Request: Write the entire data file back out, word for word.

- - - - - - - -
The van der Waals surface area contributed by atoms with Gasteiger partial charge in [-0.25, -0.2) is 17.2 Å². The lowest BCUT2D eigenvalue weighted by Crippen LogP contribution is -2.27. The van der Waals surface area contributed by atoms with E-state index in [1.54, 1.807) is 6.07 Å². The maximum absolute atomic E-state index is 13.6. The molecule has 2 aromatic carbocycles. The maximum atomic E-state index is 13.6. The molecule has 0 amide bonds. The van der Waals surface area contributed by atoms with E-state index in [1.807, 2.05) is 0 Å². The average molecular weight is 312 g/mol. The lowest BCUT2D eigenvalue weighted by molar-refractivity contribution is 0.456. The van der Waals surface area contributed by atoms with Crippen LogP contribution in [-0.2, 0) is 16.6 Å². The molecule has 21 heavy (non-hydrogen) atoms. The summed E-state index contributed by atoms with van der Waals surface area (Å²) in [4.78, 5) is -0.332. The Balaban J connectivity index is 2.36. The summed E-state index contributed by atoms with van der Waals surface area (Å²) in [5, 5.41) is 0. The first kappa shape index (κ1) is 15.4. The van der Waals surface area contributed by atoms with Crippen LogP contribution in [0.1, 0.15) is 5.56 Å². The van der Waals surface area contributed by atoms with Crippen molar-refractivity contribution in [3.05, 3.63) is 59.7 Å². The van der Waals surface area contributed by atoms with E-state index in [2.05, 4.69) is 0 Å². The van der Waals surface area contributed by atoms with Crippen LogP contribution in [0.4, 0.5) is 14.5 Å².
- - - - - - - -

The van der Waals surface area contributed by atoms with Gasteiger partial charge in [-0.25, -0.2) is 17.2 Å². The lowest BCUT2D eigenvalue weighted by Crippen LogP contribution is -2.27. The van der Waals surface area contributed by atoms with E-state index in [1.54, 1.807) is 6.07 Å². The maximum absolute atomic E-state index is 13.6. The molecule has 2 aromatic carbocycles. The maximum atomic E-state index is 13.6. The molecule has 0 amide bonds. The van der Waals surface area contributed by atoms with E-state index in [1.807, 2.05) is 0 Å². The average molecular weight is 312 g/mol. The lowest BCUT2D eigenvalue weighted by molar-refractivity contribution is 0.456. The van der Waals surface area contributed by atoms with Crippen LogP contribution in [-0.2, 0) is 16.6 Å². The molecule has 21 heavy (non-hydrogen) atoms. The summed E-state index contributed by atoms with van der Waals surface area (Å²) in [4.78, 5) is -0.332. The Balaban J connectivity index is 2.36. The summed E-state index contributed by atoms with van der Waals surface area (Å²) in [5, 5.41) is 0. The first kappa shape index (κ1) is 15.4. The van der Waals surface area contributed by atoms with Crippen LogP contribution in [0.1, 0.15) is 5.56 Å². The van der Waals surface area contributed by atoms with Crippen molar-refractivity contribution in [3.05, 3.63) is 59.7 Å². The van der Waals surface area contributed by atoms with E-state index in [2.05, 4.69) is 0 Å². The van der Waals surface area contributed by atoms with Crippen LogP contribution in [0.4, 0.5) is 14.5 Å².